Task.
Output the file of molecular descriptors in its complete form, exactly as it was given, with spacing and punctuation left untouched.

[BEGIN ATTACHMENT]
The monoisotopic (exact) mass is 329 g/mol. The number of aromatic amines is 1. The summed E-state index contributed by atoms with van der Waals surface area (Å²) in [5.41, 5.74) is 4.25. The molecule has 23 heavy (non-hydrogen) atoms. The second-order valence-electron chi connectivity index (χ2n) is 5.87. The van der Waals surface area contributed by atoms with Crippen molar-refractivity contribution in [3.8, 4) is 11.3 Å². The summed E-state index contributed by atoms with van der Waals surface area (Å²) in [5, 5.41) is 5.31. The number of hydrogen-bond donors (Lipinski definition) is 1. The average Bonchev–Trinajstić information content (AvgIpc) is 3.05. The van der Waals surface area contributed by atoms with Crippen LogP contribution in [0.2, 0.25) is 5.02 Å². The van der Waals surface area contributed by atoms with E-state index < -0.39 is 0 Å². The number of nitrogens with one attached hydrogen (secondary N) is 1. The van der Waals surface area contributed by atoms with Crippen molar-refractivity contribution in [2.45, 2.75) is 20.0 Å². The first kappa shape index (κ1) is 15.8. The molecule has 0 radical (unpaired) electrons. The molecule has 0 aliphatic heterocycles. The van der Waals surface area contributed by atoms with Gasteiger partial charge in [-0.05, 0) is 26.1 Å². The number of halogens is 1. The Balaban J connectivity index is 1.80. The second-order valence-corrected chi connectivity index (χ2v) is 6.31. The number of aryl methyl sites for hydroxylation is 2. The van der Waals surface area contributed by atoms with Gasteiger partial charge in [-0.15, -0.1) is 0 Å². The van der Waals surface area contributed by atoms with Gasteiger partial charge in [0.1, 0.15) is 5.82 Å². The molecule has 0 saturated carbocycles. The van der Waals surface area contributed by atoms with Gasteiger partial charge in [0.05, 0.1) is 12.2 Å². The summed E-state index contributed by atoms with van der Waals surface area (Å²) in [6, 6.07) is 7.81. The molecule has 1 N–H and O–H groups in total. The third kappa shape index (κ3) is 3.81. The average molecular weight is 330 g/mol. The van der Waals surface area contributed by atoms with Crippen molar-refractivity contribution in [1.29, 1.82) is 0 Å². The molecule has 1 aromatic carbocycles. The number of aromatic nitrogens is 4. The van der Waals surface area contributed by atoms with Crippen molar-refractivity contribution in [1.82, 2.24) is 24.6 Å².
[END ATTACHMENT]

The monoisotopic (exact) mass is 329 g/mol. The number of aromatic amines is 1. The summed E-state index contributed by atoms with van der Waals surface area (Å²) in [5.41, 5.74) is 4.25. The molecule has 23 heavy (non-hydrogen) atoms. The second-order valence-electron chi connectivity index (χ2n) is 5.87. The van der Waals surface area contributed by atoms with Crippen molar-refractivity contribution in [3.8, 4) is 11.3 Å². The summed E-state index contributed by atoms with van der Waals surface area (Å²) in [5, 5.41) is 5.31. The number of hydrogen-bond donors (Lipinski definition) is 1. The average Bonchev–Trinajstić information content (AvgIpc) is 3.05. The van der Waals surface area contributed by atoms with Crippen LogP contribution in [0.2, 0.25) is 5.02 Å². The van der Waals surface area contributed by atoms with E-state index < -0.39 is 0 Å². The number of nitrogens with one attached hydrogen (secondary N) is 1. The van der Waals surface area contributed by atoms with Crippen molar-refractivity contribution in [2.45, 2.75) is 20.0 Å². The first kappa shape index (κ1) is 15.8. The molecule has 0 radical (unpaired) electrons. The molecule has 0 aliphatic heterocycles. The van der Waals surface area contributed by atoms with Gasteiger partial charge in [-0.05, 0) is 26.1 Å². The number of halogens is 1. The Balaban J connectivity index is 1.80. The second-order valence-corrected chi connectivity index (χ2v) is 6.31. The number of aryl methyl sites for hydroxylation is 2. The van der Waals surface area contributed by atoms with Gasteiger partial charge in [-0.15, -0.1) is 0 Å². The van der Waals surface area contributed by atoms with Gasteiger partial charge in [0.1, 0.15) is 5.82 Å². The molecule has 0 saturated carbocycles. The van der Waals surface area contributed by atoms with Gasteiger partial charge in [0.05, 0.1) is 12.2 Å². The summed E-state index contributed by atoms with van der Waals surface area (Å²) in [6, 6.07) is 7.81. The molecule has 1 N–H and O–H groups in total. The third kappa shape index (κ3) is 3.81. The average molecular weight is 330 g/mol. The van der Waals surface area contributed by atoms with Crippen molar-refractivity contribution in [1.29, 1.82) is 0 Å². The molecule has 1 aromatic carbocycles. The number of aromatic nitrogens is 4. The van der Waals surface area contributed by atoms with Crippen molar-refractivity contribution in [1.82, 2.24) is 24.6 Å².